On March 22, 2022, Senate File 2372 passed the Senate and moved to the House for consideration. The bill would make numerous sales and use tax changes generally effective January 1, 2023. Under current law, Iowa imposes sales and use tax on software as a service. The bill would replace the term “software as a service” with “cloud computing” (undefined) and add web hosting, digital automated services and scooter rentals to the state’s list of enumerated taxable transactions. These newly taxable items are not subject to tax if sold to a commercial enterprise for use exclusively by the commercial enterprise. The definition of “commercial enterprise” would be amended to specifically include public utilities, but “professionals and occupations” would be removed from the definition of a commercial enterprise. As such, sales of cloud computing, web hosting and digital automated services to professionals and occupations would be taxable. The current sales/use tax exemption that applies to the sale or rental of computers or computer peripherals used in processing or storage of date or information by an insurance company, financial institution, or commercial enterprise would be eliminated effective January 1, 2024. New exemptions would be created for purchases of diapers and feminine hygiene products. Finally, Senate File 2372 would expand the sales tax exemption for items and services used by a manufacturer to produce marketable food products for human consumption to also include an exemption for a manufacturer of food ingredients. The change would be effective upon enactment and would apply retroactively to January 1, 2019. Due to the retroactive applicability, refund claims would be required to be filed prior to October 1, 2022, and total refund claims cannot exceed $100,000 for any calendar year.
With respect to corporate income tax changes, the bill would conform Iowa to the federal treatment of NOLs by limiting NOLs to 80 percent of taxable income and allowing an indefinite NOL carryforward period. This change would apply to losses arising for taxable years beginning after December 31, 2022. Finally, the bill would incrementally reduce Iowa’s current bank franchise tax rate of 5.0 percent of net income over five tax years and would also reduce the Insurance Premiums Tax rate. Please stay tuned to TWIST for future updates on Senate File 2372.
The Missouri Department of Revenue recently ruled that the sale of “digital” wine club memberships was subject to sales and use tax. The taxpayer, a wine and liquor retailer, offered various memberships to its customers. The memberships generally entitled members to receive wine, liquor, discounts on bottles and cases, admission to special events, free tastings, and food discounts. One of the membership options was a “Digital Club” membership. In exchange for a monthly fee, individuals joining the Digital Club had access to a library of electronic materials on wine, cooking, reviews, travel tips, special offers, business and personal development resources, and discounts from the taxpayer’s affiliate partners. If an individual joined one of the other clubs, access to the Digital Club was free. The Department noted that the monthly Digital Club fee charge included sales at retail, as well as access to the taxpayer’s digital material. Because the charge for the Digital Club included both taxable and non-taxable items without separating them, the Department concluded that the taxpayer’s digital memberships were subject to Missouri state and local sales tax. Please contact John Griesedieck with questions on this Missouri ruling.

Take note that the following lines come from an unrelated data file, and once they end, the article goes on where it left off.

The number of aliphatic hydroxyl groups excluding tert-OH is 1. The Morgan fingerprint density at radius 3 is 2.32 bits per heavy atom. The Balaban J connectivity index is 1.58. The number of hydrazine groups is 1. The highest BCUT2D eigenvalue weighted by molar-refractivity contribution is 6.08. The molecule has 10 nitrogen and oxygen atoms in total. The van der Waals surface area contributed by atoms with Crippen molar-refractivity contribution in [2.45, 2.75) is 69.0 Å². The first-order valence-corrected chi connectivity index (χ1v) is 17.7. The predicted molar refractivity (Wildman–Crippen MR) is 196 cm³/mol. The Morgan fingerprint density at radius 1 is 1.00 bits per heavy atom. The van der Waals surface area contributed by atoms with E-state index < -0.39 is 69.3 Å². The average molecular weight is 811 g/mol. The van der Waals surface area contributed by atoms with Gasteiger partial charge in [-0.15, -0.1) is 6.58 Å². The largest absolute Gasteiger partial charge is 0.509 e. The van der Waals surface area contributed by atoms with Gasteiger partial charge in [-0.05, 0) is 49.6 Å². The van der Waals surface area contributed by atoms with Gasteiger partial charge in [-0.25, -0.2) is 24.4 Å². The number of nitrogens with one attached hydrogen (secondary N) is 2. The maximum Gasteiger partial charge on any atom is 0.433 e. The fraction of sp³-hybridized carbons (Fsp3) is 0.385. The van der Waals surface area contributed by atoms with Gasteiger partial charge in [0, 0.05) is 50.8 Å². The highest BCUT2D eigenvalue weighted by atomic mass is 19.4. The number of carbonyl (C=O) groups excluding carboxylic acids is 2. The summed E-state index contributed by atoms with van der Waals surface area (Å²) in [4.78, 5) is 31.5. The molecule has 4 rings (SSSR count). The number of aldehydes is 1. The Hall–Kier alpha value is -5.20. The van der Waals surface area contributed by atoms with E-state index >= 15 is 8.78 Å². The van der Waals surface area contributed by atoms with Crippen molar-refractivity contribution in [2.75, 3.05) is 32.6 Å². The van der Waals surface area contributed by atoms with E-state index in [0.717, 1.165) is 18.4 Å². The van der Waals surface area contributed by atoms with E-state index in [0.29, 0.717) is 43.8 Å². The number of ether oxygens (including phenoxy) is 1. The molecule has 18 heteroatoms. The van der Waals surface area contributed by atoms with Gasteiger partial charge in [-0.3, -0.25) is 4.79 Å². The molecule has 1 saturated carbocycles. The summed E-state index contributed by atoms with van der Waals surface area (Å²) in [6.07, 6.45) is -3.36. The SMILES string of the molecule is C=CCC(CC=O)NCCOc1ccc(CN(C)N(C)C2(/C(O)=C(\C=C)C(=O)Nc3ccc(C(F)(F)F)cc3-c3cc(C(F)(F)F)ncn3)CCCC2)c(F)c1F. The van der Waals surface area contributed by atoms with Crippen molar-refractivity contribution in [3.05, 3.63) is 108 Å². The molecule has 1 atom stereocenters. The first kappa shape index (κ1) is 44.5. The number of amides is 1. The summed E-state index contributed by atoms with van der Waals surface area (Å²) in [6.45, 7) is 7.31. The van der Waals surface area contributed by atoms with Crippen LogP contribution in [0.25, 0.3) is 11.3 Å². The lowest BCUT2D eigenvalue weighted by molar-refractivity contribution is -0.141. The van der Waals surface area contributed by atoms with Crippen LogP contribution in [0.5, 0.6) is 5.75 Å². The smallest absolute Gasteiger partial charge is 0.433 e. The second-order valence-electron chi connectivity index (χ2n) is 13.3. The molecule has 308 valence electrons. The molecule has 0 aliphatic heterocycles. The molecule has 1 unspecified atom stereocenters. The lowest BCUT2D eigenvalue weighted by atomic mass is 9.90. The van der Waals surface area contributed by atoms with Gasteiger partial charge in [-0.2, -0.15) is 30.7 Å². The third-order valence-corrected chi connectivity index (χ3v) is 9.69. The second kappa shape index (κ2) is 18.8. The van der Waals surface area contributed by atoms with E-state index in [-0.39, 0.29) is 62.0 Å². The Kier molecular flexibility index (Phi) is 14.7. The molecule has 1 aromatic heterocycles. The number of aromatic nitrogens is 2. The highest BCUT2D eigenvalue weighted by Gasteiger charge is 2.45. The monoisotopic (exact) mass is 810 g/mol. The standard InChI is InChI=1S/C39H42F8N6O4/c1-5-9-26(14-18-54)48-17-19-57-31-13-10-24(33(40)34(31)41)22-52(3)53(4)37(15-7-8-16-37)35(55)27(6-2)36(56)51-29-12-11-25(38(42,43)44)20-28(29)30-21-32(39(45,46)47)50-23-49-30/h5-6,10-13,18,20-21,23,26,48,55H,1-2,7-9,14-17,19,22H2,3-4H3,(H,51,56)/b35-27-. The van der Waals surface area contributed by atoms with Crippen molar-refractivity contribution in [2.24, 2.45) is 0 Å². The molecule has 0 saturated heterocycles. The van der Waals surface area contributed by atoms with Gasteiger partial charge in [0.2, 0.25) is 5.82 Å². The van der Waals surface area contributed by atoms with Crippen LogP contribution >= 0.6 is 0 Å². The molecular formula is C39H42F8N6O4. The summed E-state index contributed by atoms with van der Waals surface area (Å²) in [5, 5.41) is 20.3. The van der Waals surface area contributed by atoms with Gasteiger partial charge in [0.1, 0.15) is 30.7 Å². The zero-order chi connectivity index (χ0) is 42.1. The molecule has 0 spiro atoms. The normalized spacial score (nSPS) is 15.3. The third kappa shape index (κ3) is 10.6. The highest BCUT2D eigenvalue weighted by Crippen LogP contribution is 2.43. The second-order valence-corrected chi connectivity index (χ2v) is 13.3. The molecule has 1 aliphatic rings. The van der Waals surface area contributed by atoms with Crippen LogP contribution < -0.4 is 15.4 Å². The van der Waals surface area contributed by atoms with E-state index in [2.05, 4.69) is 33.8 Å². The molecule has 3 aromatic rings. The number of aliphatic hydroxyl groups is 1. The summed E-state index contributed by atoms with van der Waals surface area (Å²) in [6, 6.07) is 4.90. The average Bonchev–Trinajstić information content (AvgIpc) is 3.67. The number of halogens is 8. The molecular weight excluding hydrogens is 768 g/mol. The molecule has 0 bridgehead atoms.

The New Jersey Division of Taxation recently issued TAM-2015-1(R) addressing the state’s treatment of transactions involving convertible virtual currency. For Corporation Business Tax and Gross Income Tax purposes, New Jersey fully conforms to the federal tax treatment of virtual currency, as detailed in certain IRS guidance documents outlined in the TAM. Companies that sell virtual currency to customers in New Jersey are reminded that Public Law 86-272 protection does not apply because virtual currency is intangible property.
As intangible property, sales and use tax does not apply to the purchase of virtual currency. However, if a person uses convertible virtual currency to pay for taxable goods or services, New Jersey sales and use tax will be applied to the sale of the goods or services. Any seller and/or retailer of taxable goods or services that accepts convertible virtual currency as payment must determine the fair market value of the currency in U.S. dollars as of the date of payment and charge the purchaser Sales Tax on the underlying transaction. All retailers that accept virtual currency must record the transactions in their books and records converted to U.S. dollars. At least currently, all sales tax payments must be made to the state in U.S. dollars. Please stay tuned to TWIST for more virtual currency developments.
Under the Tax Cuts and Jobs Act, taxpayers are required to capitalize Section 174 expenses (generally, R&D) over 5 or 15 years beginning with the 2022 tax year. Tennessee Senate Bill 2397, signed into law on March 24, 2022, adopts IRC section 174 as it applied and existed immediately before the enactment of the Tax Cuts and Jobs Act. This change applies in determining net earnings or net losses for all tax years beginning on or after January 1, 2022. Please contact Taylor Sorrells with questions on this recent law change.